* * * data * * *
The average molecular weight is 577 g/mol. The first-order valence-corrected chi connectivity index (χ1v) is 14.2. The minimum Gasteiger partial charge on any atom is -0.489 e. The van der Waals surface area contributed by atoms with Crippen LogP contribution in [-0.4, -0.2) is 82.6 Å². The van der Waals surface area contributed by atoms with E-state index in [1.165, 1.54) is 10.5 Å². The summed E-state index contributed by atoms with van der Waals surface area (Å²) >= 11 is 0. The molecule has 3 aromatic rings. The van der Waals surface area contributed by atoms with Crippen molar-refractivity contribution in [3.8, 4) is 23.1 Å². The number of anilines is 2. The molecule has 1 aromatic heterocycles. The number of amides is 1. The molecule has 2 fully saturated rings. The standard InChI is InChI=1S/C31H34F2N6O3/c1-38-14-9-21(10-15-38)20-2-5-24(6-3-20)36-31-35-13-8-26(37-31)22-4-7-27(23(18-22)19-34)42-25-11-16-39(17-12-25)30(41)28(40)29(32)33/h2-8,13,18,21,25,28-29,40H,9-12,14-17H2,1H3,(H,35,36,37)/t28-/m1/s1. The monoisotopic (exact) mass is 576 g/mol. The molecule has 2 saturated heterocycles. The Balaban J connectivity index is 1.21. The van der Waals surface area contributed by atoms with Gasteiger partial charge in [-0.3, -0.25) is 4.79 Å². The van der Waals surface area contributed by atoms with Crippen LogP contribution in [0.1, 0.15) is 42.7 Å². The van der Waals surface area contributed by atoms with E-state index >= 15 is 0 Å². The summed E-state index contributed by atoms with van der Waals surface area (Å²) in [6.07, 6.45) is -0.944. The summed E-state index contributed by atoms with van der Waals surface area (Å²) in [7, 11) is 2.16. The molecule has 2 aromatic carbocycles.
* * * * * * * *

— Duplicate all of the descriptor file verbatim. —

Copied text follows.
The average molecular weight is 577 g/mol. The first-order valence-corrected chi connectivity index (χ1v) is 14.2. The minimum Gasteiger partial charge on any atom is -0.489 e. The van der Waals surface area contributed by atoms with Crippen LogP contribution in [-0.4, -0.2) is 82.6 Å². The van der Waals surface area contributed by atoms with E-state index in [1.165, 1.54) is 10.5 Å². The summed E-state index contributed by atoms with van der Waals surface area (Å²) >= 11 is 0. The molecule has 3 aromatic rings. The van der Waals surface area contributed by atoms with Crippen molar-refractivity contribution in [3.8, 4) is 23.1 Å². The number of anilines is 2. The molecule has 1 aromatic heterocycles. The number of amides is 1. The molecule has 2 fully saturated rings. The standard InChI is InChI=1S/C31H34F2N6O3/c1-38-14-9-21(10-15-38)20-2-5-24(6-3-20)36-31-35-13-8-26(37-31)22-4-7-27(23(18-22)19-34)42-25-11-16-39(17-12-25)30(41)28(40)29(32)33/h2-8,13,18,21,25,28-29,40H,9-12,14-17H2,1H3,(H,35,36,37)/t28-/m1/s1. The monoisotopic (exact) mass is 576 g/mol. The molecule has 2 saturated heterocycles. The Balaban J connectivity index is 1.21. The van der Waals surface area contributed by atoms with Gasteiger partial charge in [-0.3, -0.25) is 4.79 Å². The van der Waals surface area contributed by atoms with Crippen LogP contribution in [0.1, 0.15) is 42.7 Å². The van der Waals surface area contributed by atoms with E-state index >= 15 is 0 Å². The summed E-state index contributed by atoms with van der Waals surface area (Å²) in [6.07, 6.45) is -0.944. The summed E-state index contributed by atoms with van der Waals surface area (Å²) in [7, 11) is 2.16. The molecule has 2 aromatic carbocycles.